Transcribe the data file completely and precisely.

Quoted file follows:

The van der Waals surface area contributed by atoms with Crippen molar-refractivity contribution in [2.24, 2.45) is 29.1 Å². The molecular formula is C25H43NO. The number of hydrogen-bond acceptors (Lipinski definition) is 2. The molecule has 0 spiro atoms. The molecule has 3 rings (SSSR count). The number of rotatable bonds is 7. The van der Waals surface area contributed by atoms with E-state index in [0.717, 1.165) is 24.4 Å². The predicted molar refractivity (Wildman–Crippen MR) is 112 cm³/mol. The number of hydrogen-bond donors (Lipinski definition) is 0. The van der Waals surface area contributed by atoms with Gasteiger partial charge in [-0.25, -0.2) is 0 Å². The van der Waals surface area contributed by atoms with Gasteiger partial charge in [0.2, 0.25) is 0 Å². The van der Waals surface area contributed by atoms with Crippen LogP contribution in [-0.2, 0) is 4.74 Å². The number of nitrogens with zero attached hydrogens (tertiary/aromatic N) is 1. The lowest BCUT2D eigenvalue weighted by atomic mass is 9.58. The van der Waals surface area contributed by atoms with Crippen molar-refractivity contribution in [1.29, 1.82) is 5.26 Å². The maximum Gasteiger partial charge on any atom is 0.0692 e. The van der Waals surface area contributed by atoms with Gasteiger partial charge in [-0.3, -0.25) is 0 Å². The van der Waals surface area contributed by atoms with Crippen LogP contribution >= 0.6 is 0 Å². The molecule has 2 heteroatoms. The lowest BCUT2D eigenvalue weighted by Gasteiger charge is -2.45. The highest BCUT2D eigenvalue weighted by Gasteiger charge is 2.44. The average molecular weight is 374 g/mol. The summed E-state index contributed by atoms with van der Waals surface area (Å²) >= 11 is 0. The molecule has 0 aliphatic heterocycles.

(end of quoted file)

The van der Waals surface area contributed by atoms with Crippen molar-refractivity contribution in [2.24, 2.45) is 29.1 Å². The molecular formula is C25H43NO. The number of hydrogen-bond acceptors (Lipinski definition) is 2. The molecule has 0 spiro atoms. The molecule has 3 rings (SSSR count). The number of rotatable bonds is 7. The van der Waals surface area contributed by atoms with E-state index in [0.717, 1.165) is 24.4 Å². The predicted molar refractivity (Wildman–Crippen MR) is 112 cm³/mol. The number of hydrogen-bond donors (Lipinski definition) is 0. The van der Waals surface area contributed by atoms with Gasteiger partial charge in [-0.25, -0.2) is 0 Å². The van der Waals surface area contributed by atoms with Gasteiger partial charge in [0.2, 0.25) is 0 Å². The van der Waals surface area contributed by atoms with Crippen LogP contribution in [-0.2, 0) is 4.74 Å². The number of nitrogens with zero attached hydrogens (tertiary/aromatic N) is 1. The lowest BCUT2D eigenvalue weighted by atomic mass is 9.58. The van der Waals surface area contributed by atoms with Crippen molar-refractivity contribution in [1.29, 1.82) is 5.26 Å². The maximum Gasteiger partial charge on any atom is 0.0692 e. The van der Waals surface area contributed by atoms with Gasteiger partial charge in [-0.3, -0.25) is 0 Å². The van der Waals surface area contributed by atoms with Crippen LogP contribution >= 0.6 is 0 Å². The molecule has 2 heteroatoms. The lowest BCUT2D eigenvalue weighted by Gasteiger charge is -2.45. The highest BCUT2D eigenvalue weighted by Gasteiger charge is 2.44. The average molecular weight is 374 g/mol. The summed E-state index contributed by atoms with van der Waals surface area (Å²) >= 11 is 0. The molecule has 0 aliphatic heterocycles.